Posted by News Express | 7 June 2014 | 4,189 times
Outrage yesterday greeted the action of armed soldiers, said to be acting on “orders from above,” who invaded newspaper distribution centres across the country in the early hours of Friday, seizing vans and newspaper parcels. The operation continued for most of the morning hours.
Reports from virtually all state capitals and major cities in the country indicated that armed soldiers laid siege to distribution centres and to major roads, preventing media houses from conveying their newspapers to buyers.
The military authorities, however, justified their action, grounding it in intelligence reports that newspaper distribution channels could be used to compromise the nation’s security.
But the Nigerian Guild of Editors (NGE) described the military’s action as scandalous and its excuse as unacceptable.
Media vehicles conveying newspapers from Lagos and Ibadan to Warri, Abuja and other states were impounded and searched for possible hidden bombs.
At the Niger Bridge in Lokoja, Kogi State, a detachment of soldiers was seen searching for newspaper parcels.
Two vehicles conveying newspapers to Abuja and other parts of the North were detained.
A similar situation was reported from the Abuja-Kaduna Road, Warri, among others.
In Kwara State, at the popular newspaper distribution centre on Emir’s Road, Ilorin, soldiers seized the Friday edition of several newspapers.
The military operation affected other parts of the metropolis.
Nearly all the distribution vans conveying newspapers were stopped at the Eiyenkorin area, on the Ilorin-Ogbomosho expressway leading to the state capital.
Some drivers of the newspaper vans were detained and their phones seized.
In Osogbo, the Osun State capital, about 16 armed soldiers stormed the newspaper distribution centre, located at Gbaremu, early in the day, and searched through the parcels of two national dailies for undisclosed content.
A source at the place told Saturday Tribune that the soldiers arrived in the area around 5.45 a.m. and cordoned off the spot where the newspapers’ agents were waiting for vendors.
In Ibadan, the Oyo State capital, vendors and distributors watched helplessly at the distribution centre at the Oke-Padre junction as no fewer than 100 armed soldiers seized newspaper delivery vans.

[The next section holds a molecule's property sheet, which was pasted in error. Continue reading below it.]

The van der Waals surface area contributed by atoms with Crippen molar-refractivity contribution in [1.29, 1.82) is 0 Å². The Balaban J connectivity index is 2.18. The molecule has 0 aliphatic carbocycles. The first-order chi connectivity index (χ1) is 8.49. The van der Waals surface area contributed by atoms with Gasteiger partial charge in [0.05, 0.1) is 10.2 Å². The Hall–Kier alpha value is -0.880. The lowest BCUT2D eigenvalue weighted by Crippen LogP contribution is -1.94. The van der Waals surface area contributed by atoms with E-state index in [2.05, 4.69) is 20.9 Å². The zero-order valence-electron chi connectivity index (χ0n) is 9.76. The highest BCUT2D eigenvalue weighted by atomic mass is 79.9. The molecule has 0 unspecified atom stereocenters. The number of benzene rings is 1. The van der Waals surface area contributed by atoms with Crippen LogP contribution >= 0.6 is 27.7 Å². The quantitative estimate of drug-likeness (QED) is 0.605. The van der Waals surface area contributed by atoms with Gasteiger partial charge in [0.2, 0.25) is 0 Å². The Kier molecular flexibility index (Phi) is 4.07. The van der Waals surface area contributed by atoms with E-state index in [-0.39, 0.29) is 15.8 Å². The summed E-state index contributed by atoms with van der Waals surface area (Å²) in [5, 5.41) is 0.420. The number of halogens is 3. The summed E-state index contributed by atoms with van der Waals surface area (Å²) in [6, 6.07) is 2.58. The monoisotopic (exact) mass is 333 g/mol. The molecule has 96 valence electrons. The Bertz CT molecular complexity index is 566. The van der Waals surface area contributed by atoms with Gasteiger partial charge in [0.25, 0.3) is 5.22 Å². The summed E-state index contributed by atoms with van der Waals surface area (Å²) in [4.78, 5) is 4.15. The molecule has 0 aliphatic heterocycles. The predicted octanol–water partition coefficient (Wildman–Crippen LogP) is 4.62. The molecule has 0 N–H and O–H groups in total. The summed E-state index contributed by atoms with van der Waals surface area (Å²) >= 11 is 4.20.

Witnesses said the soldiers arrived in the area after a few copies of the national dailies had been distributed.
As onlookers watched in amazement and wondered about the motive behind such a development, believed to have last been experienced during the military area, the soldiers reportedly began to request for certain newspapers.
Saturday Tribune gathered that soldiers laid siege to Ore and Ajuwe in Ondo State to screen vehicles carrying newspapers to Benin, Warri, Asaba and other states in the eastern part of the country.
Drivers of the vehicles were delayed for at least one hour after the soldiers seized their keys and went away.
One of the drivers, Uche Uka-George, said the soldiers forcibly parked his van with its contents at Okuokoko, an entry point to Warri at aout 5:40 a.m., and ordered him to keep a distance from the vehicle.
He said the soldiers told him that they were instructed to detain the vehicles and the contents until bomb experts arrived from Benin, Edo State.
“I got here at about 5.40 a.m. when they stopped me. The soldiers said they had information from Abuja to stop all newspaper vehicles and make sure they were all searched for bomb because they were the ones carrying bombs all over the country.
“When the day had broken, they also stopped another vehicle, but they soon released that one. They said I would have to wait till bomb experts came from Benin. I have been waiting since 5:40 a.m. They have even seized the car key from me,” Uka-George said.
As of 2.30 p.m., several newspaper copies were still being prevented from distribution.
In Jalingo, the Taraba State capital, soldiers were said to have taken to the streets and removed copies of national dailies believed to be widely read in the state.
Their arrival at about 10.00 a.m. reportedly created tension as people ran quickly from the streets, unsure of the intentions of the soldiers.
But speaking on the matter, Director of Defence Information, Major General Chris Olukolade, said: “Troops, this morning, embarked on thorough search of vehicles conveying newspapers and newsprints across board.